Mabel was born on 6 March 1872 on Queensland's Darling Downs and grew up in south-west Queensland, where her father worked as a station manager. She was educated at home by her mother before marrying John Burkinshaw in 1893. The couple separated three years later, and Mabel remarried in 1903.
Labelled 'the most industrious versifier in the Commonwealth' Mabel was a successful writer and poet by the beginning of the First World War. She was published in the Australasian and the Bulletin along with London's Pall Mall Gazette and Spectator. Mabel's poetry during the War reflected her patriotism and her maternal protection for her fellow citizens. She had over 25 poems published in 1914 and 1915 in popular periodicals, and she included war verse in her successful post-war publication Roses and Laurel Leaves. These poems deal with the sacrificial nature of war deaths, and she also took inspiration from key events in the conflict that were widely reported on at home, like the landing at Gallipoli.
Mabel took her role as a teller of war stories seriously. She contributed three poems to a pamphlet that raised money for the Kangaroo Point Red Cross Kitchen, which were accompanied by responses from a soldier poet. Her work struck a chord with soldiers serving in Europe and she received hundreds of letters from servicemen, which she preserved as treasured possessions in her cuttings books. Writing work that provided hope and sympathy to soldiers at the Front was important to Mabel - fifteen years after the war she spoke reverentially about a Gallipoli veteran who had carried her poems with him through the Battle of the Somme. Memorialising their sacrifice was her purpose.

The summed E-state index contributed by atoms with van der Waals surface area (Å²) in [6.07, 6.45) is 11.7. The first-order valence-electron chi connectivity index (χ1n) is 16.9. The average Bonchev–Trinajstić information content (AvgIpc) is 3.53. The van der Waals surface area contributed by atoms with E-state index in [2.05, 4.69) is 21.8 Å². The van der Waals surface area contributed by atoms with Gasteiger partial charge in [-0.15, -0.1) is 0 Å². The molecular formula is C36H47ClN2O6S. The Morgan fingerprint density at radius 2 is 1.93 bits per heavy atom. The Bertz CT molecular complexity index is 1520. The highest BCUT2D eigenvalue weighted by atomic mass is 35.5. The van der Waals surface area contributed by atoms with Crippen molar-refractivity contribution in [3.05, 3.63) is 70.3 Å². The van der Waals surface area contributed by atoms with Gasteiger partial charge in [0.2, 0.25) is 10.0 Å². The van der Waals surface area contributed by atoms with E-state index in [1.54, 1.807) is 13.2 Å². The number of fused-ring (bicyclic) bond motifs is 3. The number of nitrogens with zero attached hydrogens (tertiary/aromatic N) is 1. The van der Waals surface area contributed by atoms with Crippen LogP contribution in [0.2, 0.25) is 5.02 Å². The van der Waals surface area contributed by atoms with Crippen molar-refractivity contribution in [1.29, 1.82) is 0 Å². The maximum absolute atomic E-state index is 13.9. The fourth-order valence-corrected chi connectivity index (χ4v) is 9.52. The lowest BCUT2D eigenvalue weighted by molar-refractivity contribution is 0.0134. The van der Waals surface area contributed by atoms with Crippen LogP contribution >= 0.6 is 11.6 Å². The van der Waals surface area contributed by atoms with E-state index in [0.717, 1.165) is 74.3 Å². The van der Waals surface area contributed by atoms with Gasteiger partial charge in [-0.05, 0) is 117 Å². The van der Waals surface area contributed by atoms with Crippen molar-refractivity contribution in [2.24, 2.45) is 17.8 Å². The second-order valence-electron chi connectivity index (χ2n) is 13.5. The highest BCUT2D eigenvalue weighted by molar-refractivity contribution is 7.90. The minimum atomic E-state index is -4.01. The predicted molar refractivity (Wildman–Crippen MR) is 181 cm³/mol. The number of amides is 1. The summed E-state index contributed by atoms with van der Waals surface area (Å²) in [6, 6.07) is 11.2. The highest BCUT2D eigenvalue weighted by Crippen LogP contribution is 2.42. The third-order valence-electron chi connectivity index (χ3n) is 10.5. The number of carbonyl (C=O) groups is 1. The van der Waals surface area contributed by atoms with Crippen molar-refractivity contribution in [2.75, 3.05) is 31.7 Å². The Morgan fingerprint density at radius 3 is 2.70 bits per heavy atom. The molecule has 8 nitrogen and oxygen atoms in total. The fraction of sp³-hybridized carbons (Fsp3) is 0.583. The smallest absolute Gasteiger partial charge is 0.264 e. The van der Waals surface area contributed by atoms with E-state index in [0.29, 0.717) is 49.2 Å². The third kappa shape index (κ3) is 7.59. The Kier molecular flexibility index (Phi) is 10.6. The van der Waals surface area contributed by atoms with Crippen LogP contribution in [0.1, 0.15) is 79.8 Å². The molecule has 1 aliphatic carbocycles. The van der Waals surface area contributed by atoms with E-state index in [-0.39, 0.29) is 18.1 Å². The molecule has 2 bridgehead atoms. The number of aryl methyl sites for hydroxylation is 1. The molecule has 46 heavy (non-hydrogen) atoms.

To dismiss Mabel's work as jingoistic and thematically simplistic would be a disservice to the sincerity that imbues her verse. She felt the tragedies of the war deeply, and this is reflected in her work. As her friend and journalist Doris Waraker explained, Mabel 'wrote her best poetry during the First World War, which holocaust, needless to say, filled with agony her sensitive spirit. She wrote once, 'I have dreamed of Flanders till I feared to sleep again - for the horror of the German guns - and the hate and wounds and pain. And many of her simplest and most moving poems were concerned with the young men who died in saving the world of that day' (quoted in Gwen Fox, 1986).
And although Mabel's poetry for most of the war years celebrated the bravery of Imperial troops, she was not ignorant of criticisms of war. Mabel's poem titled 'War', published in the Bulletin on 24 September 1914, just a few weeks after war was announced, denounced the concept of war in general, taking a realistic, pessimistic view of the conflict:
And someone piling money overseas
From rotten stores and bayonets made of lead;
And someone praying 'peace' (and loading guns)
And bloated birds of prey and starving men
And ravished women...This is also war.
Mabel's love of country manifested itself in a desire to protect it, and to exalt those who did the protecting. But her poetry also recognised other perspectives, perhaps informed by her friendship with the feminist and peace campaigner Rose Scott. Like so many women poets of this time, Mabel's poetry eludes easy categorisation.
John Oxley Library, State Library of Queensland.